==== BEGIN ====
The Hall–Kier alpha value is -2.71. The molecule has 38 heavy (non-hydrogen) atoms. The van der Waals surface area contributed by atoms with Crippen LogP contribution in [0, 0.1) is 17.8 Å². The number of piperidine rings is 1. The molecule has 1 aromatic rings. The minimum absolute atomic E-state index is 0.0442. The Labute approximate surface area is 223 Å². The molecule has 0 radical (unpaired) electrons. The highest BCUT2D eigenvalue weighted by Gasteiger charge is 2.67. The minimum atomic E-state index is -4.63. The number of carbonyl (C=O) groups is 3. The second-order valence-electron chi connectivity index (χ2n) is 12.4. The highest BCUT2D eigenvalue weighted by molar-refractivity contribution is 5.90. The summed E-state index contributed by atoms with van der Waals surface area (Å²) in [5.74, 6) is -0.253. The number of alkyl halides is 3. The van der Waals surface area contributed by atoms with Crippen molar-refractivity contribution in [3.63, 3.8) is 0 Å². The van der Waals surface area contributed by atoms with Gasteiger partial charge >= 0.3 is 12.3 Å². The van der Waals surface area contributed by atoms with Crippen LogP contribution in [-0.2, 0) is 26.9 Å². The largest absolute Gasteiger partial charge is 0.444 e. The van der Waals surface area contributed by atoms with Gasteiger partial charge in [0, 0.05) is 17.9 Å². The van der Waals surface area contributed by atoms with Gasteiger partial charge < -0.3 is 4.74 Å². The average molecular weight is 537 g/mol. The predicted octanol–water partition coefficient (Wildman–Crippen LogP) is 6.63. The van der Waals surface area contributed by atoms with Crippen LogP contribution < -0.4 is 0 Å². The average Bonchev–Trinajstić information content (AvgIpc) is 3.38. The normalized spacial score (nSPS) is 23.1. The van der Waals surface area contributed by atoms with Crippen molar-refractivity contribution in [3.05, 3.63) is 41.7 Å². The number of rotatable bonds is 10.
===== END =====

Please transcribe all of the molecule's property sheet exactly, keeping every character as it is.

The Hall–Kier alpha value is -2.71. The molecule has 38 heavy (non-hydrogen) atoms. The van der Waals surface area contributed by atoms with Crippen LogP contribution in [0, 0.1) is 17.8 Å². The number of piperidine rings is 1. The molecule has 1 aromatic rings. The minimum absolute atomic E-state index is 0.0442. The Labute approximate surface area is 223 Å². The molecule has 0 radical (unpaired) electrons. The highest BCUT2D eigenvalue weighted by Gasteiger charge is 2.67. The minimum atomic E-state index is -4.63. The number of carbonyl (C=O) groups is 3. The second-order valence-electron chi connectivity index (χ2n) is 12.4. The highest BCUT2D eigenvalue weighted by molar-refractivity contribution is 5.90. The summed E-state index contributed by atoms with van der Waals surface area (Å²) in [5.74, 6) is -0.253. The number of alkyl halides is 3. The van der Waals surface area contributed by atoms with Crippen molar-refractivity contribution in [3.63, 3.8) is 0 Å². The van der Waals surface area contributed by atoms with Gasteiger partial charge >= 0.3 is 12.3 Å². The van der Waals surface area contributed by atoms with Crippen LogP contribution in [-0.2, 0) is 26.9 Å². The largest absolute Gasteiger partial charge is 0.444 e. The van der Waals surface area contributed by atoms with Gasteiger partial charge in [0, 0.05) is 17.9 Å². The van der Waals surface area contributed by atoms with Gasteiger partial charge < -0.3 is 4.74 Å². The average molecular weight is 537 g/mol. The predicted octanol–water partition coefficient (Wildman–Crippen LogP) is 6.63. The van der Waals surface area contributed by atoms with Crippen LogP contribution < -0.4 is 0 Å². The average Bonchev–Trinajstić information content (AvgIpc) is 3.38. The normalized spacial score (nSPS) is 23.1. The van der Waals surface area contributed by atoms with Crippen molar-refractivity contribution in [3.05, 3.63) is 41.7 Å². The number of rotatable bonds is 10.